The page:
The last note from the new CEO was about how the Act of Acceptance of equipment in operation was unlawful. He claimed it was signed by a GAZ employee who didn’t have the right authorization. I objected that the Act of Acceptance was signed by Deputy Chief Engineer Gorynin, who was there in the meeting and had put a copy of the document on the table. I asked Gorynin whether he recognized his signature or if it was forged. He then answered that testing had shown the equipment corresponded completely to contract conditions, and the Act of Acceptance was signed by him in accordance with the law.
So, step by step, we went through all the claims against Haden. Not one of them held up. Not one turned out to be backed up with facts. Those who had prepared the claims could not deal with the subject matter and put together a real lightweight argument. If I’d been in the place of those experts and had put my boss in Strezhnev’s position, I would have burned with shame. But clearly that’s the way people were used to working in that company and similar lightweight arguments had been sufficient in other situations.
As a rule, the executives of Russian companies do not understand the details of the technical and commercial issues under discussion. They don’t have any concrete numbers. They don’t write the documents. Their underlings do that. They’re used to behaving as generalized businesspeople, knowing a little bit of everything and nothing in depth. They can read what’s been written for them, but they aren’t capable of discussing it as professionals.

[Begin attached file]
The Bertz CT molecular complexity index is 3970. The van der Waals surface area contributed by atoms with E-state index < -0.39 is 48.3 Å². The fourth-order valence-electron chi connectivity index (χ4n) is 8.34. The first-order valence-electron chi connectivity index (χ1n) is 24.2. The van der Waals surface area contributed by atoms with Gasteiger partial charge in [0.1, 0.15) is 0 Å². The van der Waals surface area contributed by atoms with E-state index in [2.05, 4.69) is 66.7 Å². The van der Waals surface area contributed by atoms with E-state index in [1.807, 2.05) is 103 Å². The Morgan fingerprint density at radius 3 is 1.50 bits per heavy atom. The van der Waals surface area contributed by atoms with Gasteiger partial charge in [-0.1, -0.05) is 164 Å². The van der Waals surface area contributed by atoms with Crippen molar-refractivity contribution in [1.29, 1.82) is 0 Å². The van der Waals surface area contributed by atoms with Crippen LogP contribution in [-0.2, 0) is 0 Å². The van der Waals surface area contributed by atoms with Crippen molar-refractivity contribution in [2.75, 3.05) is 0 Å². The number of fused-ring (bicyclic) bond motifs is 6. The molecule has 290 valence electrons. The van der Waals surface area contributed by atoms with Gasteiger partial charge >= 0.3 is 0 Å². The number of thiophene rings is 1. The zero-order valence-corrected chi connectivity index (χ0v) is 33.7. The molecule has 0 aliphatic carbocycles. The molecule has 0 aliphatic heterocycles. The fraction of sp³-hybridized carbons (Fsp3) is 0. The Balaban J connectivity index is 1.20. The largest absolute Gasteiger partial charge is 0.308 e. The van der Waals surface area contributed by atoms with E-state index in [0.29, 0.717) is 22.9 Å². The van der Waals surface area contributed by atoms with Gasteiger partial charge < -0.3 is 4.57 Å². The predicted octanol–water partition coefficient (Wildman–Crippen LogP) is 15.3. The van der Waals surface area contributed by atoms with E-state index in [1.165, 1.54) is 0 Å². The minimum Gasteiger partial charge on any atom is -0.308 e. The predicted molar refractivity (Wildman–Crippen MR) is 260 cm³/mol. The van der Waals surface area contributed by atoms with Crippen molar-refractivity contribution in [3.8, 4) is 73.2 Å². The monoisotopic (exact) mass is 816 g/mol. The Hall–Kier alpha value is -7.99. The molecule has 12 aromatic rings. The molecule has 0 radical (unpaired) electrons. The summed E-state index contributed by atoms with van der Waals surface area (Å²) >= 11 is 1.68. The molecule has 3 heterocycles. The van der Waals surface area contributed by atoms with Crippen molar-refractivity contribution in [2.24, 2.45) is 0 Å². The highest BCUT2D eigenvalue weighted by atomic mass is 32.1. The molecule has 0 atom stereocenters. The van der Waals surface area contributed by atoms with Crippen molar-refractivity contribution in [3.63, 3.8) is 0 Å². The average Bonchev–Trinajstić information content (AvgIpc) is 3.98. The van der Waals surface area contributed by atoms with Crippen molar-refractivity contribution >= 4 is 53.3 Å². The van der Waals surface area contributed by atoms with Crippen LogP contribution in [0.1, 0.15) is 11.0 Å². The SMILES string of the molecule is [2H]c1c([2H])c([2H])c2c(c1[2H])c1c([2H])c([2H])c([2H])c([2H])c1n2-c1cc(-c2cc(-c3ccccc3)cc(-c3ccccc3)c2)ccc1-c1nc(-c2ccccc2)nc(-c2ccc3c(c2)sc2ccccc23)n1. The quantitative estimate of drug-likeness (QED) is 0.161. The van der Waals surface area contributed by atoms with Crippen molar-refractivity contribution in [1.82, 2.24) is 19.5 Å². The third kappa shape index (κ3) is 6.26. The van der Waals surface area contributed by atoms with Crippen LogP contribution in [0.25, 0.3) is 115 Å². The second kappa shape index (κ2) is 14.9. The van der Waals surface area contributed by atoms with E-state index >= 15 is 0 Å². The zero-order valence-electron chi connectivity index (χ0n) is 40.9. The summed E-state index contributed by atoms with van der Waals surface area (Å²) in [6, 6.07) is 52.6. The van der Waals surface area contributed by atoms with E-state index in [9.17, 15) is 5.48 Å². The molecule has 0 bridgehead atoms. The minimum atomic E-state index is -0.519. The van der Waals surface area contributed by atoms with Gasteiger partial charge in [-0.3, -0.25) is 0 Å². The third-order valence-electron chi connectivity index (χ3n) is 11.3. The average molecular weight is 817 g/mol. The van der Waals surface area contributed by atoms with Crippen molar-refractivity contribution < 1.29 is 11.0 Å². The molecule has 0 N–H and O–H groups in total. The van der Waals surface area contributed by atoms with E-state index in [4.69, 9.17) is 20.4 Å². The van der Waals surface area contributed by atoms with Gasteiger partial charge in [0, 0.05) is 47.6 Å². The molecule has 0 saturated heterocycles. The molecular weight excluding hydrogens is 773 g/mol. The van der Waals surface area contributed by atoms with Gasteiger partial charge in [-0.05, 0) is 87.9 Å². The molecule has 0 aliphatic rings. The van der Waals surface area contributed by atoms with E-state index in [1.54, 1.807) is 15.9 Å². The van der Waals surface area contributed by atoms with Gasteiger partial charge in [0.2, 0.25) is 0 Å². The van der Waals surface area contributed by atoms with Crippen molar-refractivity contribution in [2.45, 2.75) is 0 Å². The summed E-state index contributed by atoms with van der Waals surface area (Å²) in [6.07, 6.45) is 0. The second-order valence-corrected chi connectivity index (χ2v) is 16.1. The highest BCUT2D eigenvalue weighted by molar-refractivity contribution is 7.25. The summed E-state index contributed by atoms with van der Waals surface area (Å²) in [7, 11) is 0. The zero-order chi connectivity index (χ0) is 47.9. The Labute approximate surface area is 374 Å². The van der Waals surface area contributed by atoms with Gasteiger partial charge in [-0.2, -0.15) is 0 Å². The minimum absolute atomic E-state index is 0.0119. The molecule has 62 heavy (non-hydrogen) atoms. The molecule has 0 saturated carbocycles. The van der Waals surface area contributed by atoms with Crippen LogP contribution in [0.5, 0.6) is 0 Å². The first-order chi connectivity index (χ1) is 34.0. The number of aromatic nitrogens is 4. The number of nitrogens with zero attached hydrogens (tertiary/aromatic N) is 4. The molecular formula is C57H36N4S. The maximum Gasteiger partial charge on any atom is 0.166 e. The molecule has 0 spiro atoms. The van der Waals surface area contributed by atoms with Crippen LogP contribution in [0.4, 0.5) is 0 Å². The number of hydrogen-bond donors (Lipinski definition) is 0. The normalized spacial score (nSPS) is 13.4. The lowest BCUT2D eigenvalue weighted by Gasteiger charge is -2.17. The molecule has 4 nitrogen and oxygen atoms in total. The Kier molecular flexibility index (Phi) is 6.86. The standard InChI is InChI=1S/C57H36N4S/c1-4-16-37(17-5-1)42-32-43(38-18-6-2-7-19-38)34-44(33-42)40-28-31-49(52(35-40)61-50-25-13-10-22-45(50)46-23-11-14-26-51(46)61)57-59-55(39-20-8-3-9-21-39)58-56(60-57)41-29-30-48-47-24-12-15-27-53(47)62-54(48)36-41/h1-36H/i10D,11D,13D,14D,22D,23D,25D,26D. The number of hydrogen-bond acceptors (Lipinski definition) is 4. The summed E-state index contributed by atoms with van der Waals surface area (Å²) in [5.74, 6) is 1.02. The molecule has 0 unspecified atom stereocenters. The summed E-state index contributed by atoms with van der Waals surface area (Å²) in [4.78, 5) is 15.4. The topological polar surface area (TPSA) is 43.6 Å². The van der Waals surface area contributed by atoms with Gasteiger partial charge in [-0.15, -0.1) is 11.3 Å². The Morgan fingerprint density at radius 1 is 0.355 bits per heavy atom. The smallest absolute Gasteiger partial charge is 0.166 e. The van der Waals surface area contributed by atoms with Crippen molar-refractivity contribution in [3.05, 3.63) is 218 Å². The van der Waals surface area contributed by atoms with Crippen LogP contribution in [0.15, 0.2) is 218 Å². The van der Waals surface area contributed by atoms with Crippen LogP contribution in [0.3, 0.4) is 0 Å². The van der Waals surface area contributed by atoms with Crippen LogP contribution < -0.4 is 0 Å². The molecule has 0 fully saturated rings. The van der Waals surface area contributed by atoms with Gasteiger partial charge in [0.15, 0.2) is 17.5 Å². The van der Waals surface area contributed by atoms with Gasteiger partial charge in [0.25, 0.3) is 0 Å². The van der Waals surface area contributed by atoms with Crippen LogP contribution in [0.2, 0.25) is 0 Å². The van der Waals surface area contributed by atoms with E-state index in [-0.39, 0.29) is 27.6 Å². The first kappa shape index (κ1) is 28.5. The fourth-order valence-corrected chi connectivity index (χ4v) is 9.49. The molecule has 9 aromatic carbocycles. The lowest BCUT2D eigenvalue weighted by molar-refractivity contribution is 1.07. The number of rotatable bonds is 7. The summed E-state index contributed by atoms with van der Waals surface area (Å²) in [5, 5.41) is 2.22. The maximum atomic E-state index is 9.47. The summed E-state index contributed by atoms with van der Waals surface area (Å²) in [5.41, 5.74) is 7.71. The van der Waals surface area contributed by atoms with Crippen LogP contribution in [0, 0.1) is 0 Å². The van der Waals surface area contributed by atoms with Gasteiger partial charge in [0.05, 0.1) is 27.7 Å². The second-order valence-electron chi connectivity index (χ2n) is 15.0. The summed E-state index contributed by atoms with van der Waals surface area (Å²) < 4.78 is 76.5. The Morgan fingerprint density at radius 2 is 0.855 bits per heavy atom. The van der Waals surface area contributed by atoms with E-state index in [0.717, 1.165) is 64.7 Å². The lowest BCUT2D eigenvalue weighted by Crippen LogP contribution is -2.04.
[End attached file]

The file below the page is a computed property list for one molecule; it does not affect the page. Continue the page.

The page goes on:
Similar things occur in American companies. At meetings of Haden executives, the Vice-President for Finance often reported incorrect data on Russian payments, which I then had to clarify. That’s no surprise. He had numbers for all the projects in his head, while I only had my Russian ones. He dealt with many issues at once, while I was focused on one thing. Naturally, that allowed me to know my subject more deeply than others did.
At the end of our discussion, we returned to Strezhnev’s refusal to pay the $2 million debt and looked at the possible legal ramifications. That was our first and last meeting. Strezhnev stayed on as GAZ’s CEO for eight months, after which he was replaced by another carpetbagger who had previously worked in the aluminum business.
Debts are Only Paid in Rare Cases
Oleg Deripaska, the owner of Gorky Auto Plant, was and is a very hard-nosed executive. In Russia, he’s known for paying his debts only in rare cases. He’s been compared to Al Capone. Nearly two years went by before the issue was resolved. To do this, we had to build connections in Deripaska’s inner circle and sneak information of possible negative ramifications through to him.
After that, GAZ got the go-ahead to negotiate the terms of debt repayment with Haden. In the process of negotiations, we agreed to a discount of 25 percent. GAZ paid its debt in 2003.
No one at Haden had believed it was possible. We had no leverage over the debtor, and no desire to go to court. We were clearly the weaker side, but we managed to agree on a compromise.
Al Capone never paid his debts. His creditors were afraid to ask him. In Russia, you can come to an agreement with anybody, even the Russian Al Capone. It was my best deal in Russia.